Cape Town - Instagram wants to protect wildlife and nature from exploitation.
The insanely popular photo-sharing app, that has more than 700 million users and some 250 million active users on its Insta-live stories, has instituted a very positive filter by issuing an advisory screen when a person searches for a hashtag associated with harmful behavior to animals or the environment.
Animal abuse and the sale of endangered animals or their parts are not allowed on Instagram, it says.
SEE: Con or conservation: 6 Critical questions to ask about wildlife sanctuaries
In the alert which will now be flagged on hashtags associated with animal exploitation Instagram says, "Whether you're trying to capture a perfect photo or take a selfie, we encourage you to be mindful of the environment around you. It's easy to get caught up in the moment when you're surrounded by nature's beauty, but risking damage to the environment—whether it's walking on wildflowers, moving a nest or carving initials—is never worth a few likes.
Interactions with Wild Animals
"We also encourage you to be mindful of your interactions with wild animals, and consider whether an animal has been smuggled, poached or abused for the sake of tourism. For example, be wary when paying for photo opportunities with exotic animals, as these photos and videos may put endangered animals at risk.
'Instagram works with wildlife groups to identify and take action on photos or videos that violate our community guidelines, such as posts depicting animal abuse, poaching, or the sale of endangered animals and their parts.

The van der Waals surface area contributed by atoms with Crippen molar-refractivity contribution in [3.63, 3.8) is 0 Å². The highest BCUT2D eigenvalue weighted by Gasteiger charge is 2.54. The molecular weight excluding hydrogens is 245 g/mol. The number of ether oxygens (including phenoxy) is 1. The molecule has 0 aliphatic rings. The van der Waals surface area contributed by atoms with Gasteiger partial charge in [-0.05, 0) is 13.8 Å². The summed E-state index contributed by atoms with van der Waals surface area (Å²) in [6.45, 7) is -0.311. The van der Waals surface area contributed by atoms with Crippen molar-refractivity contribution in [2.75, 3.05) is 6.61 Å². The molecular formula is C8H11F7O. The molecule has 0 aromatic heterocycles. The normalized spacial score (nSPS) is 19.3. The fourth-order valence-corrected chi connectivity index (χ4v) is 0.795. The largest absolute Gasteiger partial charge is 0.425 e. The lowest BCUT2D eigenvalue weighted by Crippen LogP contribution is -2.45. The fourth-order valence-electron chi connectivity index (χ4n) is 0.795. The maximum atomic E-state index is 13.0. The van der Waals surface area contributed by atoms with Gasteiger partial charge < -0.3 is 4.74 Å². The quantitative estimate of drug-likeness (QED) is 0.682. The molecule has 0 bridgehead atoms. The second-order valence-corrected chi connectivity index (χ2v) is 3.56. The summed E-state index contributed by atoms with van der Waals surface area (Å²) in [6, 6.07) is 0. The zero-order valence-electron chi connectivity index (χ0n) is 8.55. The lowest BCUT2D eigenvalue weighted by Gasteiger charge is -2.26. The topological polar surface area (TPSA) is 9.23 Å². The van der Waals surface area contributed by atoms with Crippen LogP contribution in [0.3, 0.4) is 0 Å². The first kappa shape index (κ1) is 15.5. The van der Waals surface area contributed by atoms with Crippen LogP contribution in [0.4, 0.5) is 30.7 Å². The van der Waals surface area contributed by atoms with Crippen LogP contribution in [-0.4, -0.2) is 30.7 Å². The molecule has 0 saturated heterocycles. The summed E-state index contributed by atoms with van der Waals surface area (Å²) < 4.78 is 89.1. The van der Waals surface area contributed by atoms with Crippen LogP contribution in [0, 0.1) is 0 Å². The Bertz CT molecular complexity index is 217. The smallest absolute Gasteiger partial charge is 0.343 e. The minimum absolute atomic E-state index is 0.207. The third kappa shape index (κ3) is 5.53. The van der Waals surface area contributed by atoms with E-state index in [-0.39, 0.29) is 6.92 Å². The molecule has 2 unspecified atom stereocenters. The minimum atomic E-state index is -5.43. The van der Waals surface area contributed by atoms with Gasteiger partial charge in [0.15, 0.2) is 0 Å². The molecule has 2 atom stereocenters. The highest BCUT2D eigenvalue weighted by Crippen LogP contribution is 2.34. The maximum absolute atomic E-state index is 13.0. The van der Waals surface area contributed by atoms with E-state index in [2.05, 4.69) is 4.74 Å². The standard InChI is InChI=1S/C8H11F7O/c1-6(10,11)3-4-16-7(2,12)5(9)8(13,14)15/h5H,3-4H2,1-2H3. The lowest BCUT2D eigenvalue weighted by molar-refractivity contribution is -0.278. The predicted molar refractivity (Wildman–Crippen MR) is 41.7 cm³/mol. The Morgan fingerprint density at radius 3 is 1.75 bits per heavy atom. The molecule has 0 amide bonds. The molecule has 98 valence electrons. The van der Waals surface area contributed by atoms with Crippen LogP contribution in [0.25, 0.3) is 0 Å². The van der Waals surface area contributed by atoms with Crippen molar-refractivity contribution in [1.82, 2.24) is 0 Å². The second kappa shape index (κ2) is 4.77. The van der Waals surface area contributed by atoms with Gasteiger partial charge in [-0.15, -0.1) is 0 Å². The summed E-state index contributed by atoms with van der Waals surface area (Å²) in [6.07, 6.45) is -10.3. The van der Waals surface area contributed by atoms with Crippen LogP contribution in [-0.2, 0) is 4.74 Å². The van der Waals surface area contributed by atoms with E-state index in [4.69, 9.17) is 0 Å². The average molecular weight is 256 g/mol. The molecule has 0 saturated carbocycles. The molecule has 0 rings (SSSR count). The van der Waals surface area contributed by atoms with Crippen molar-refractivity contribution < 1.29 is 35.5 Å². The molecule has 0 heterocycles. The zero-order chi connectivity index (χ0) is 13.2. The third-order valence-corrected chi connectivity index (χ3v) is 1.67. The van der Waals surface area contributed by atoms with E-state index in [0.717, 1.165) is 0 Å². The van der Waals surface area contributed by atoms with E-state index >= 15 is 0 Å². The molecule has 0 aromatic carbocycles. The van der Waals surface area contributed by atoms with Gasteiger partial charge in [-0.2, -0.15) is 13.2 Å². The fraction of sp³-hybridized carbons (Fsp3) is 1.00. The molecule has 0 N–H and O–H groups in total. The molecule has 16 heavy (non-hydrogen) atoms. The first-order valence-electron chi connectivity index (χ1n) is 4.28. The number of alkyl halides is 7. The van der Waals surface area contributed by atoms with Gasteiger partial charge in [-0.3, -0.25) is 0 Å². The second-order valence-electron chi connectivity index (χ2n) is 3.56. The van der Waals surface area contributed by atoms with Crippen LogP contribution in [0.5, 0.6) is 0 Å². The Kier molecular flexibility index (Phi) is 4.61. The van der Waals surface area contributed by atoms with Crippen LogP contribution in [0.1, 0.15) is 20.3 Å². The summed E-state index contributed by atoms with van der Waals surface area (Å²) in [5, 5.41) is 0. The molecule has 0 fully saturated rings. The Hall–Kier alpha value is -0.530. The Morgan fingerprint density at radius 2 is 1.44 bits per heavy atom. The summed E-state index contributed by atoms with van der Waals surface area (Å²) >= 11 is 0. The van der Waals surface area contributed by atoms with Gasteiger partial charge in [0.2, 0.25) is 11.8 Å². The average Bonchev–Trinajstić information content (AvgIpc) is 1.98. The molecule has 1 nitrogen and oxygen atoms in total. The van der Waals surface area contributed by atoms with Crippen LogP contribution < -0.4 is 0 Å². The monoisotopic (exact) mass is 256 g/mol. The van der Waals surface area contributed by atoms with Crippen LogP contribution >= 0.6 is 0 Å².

To learn more about endangered wildlife and exploitation, visit:
SEE: Five lies you need to stop believing about the lion cub petting industry
As an example, when you search the hashtag #KoalaSelfie, which in fact has some 3 200 posts associated with it, you will now see the following message.
#SlothSelfie has more than 4 269 posts. Sadly, there is no alert on #LionCubs which might be a more natural search hashtag - with more than 80k posts and a few showing lion cub petting. Nor
SEE: #ShockWildlifeTruths: Why foreign tourists like the B&B crew should stop cub petting
There is much evidence to support that lion cub petting feeds into the wider issue of canned lion hunting in South Africa – largely said to stoke the practice of trophy lion hunting. Lions are listed as a threatened species according to CITES – with less than 20k truly wild lions left in Africa.
"This is an incredible move by Instagram in the campaign against wildlife exploitation in tourism. Travellers need to become responsible for their actions and realise the damage that is caused by these interactions. Ask yourselves - where did this animal come from? Why am I able to touch it? Animals cannot be released into the wild after human interaction - it is as simple as that," says Nicola Gerrard, Blood Lions campaign.
Just to note here and something worth mentioning: The next step here would be for Instagram to flag the #WildlifeSelfies as they are posted by individuals, in addition to notifying the hashtag searches.
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